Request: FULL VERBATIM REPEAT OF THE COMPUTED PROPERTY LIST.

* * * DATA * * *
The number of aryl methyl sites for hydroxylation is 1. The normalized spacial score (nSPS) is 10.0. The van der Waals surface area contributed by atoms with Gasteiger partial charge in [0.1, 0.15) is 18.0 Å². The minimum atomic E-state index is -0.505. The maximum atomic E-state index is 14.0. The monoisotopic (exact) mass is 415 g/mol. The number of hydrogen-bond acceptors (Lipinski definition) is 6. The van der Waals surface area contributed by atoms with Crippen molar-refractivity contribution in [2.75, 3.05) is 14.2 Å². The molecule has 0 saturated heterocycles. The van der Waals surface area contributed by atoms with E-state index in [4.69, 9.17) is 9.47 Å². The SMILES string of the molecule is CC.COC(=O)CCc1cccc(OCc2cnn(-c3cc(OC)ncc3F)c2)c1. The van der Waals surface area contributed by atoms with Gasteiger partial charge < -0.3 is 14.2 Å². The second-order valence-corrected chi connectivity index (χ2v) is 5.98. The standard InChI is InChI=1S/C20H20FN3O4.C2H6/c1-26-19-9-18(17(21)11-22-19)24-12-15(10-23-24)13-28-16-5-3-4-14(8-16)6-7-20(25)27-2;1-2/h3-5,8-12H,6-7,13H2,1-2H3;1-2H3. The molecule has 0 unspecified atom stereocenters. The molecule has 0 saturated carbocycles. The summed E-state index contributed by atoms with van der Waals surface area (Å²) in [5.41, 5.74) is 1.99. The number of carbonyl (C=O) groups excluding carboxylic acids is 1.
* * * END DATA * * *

The number of aryl methyl sites for hydroxylation is 1. The normalized spacial score (nSPS) is 10.0. The van der Waals surface area contributed by atoms with Gasteiger partial charge in [0.1, 0.15) is 18.0 Å². The minimum atomic E-state index is -0.505. The maximum atomic E-state index is 14.0. The monoisotopic (exact) mass is 415 g/mol. The number of hydrogen-bond acceptors (Lipinski definition) is 6. The van der Waals surface area contributed by atoms with Crippen molar-refractivity contribution in [2.75, 3.05) is 14.2 Å². The molecule has 0 saturated heterocycles. The van der Waals surface area contributed by atoms with E-state index in [4.69, 9.17) is 9.47 Å². The SMILES string of the molecule is CC.COC(=O)CCc1cccc(OCc2cnn(-c3cc(OC)ncc3F)c2)c1. The van der Waals surface area contributed by atoms with Gasteiger partial charge < -0.3 is 14.2 Å². The second-order valence-corrected chi connectivity index (χ2v) is 5.98. The standard InChI is InChI=1S/C20H20FN3O4.C2H6/c1-26-19-9-18(17(21)11-22-19)24-12-15(10-23-24)13-28-16-5-3-4-14(8-16)6-7-20(25)27-2;1-2/h3-5,8-12H,6-7,13H2,1-2H3;1-2H3. The molecule has 0 unspecified atom stereocenters. The molecule has 0 saturated carbocycles. The summed E-state index contributed by atoms with van der Waals surface area (Å²) in [5.41, 5.74) is 1.99. The number of carbonyl (C=O) groups excluding carboxylic acids is 1.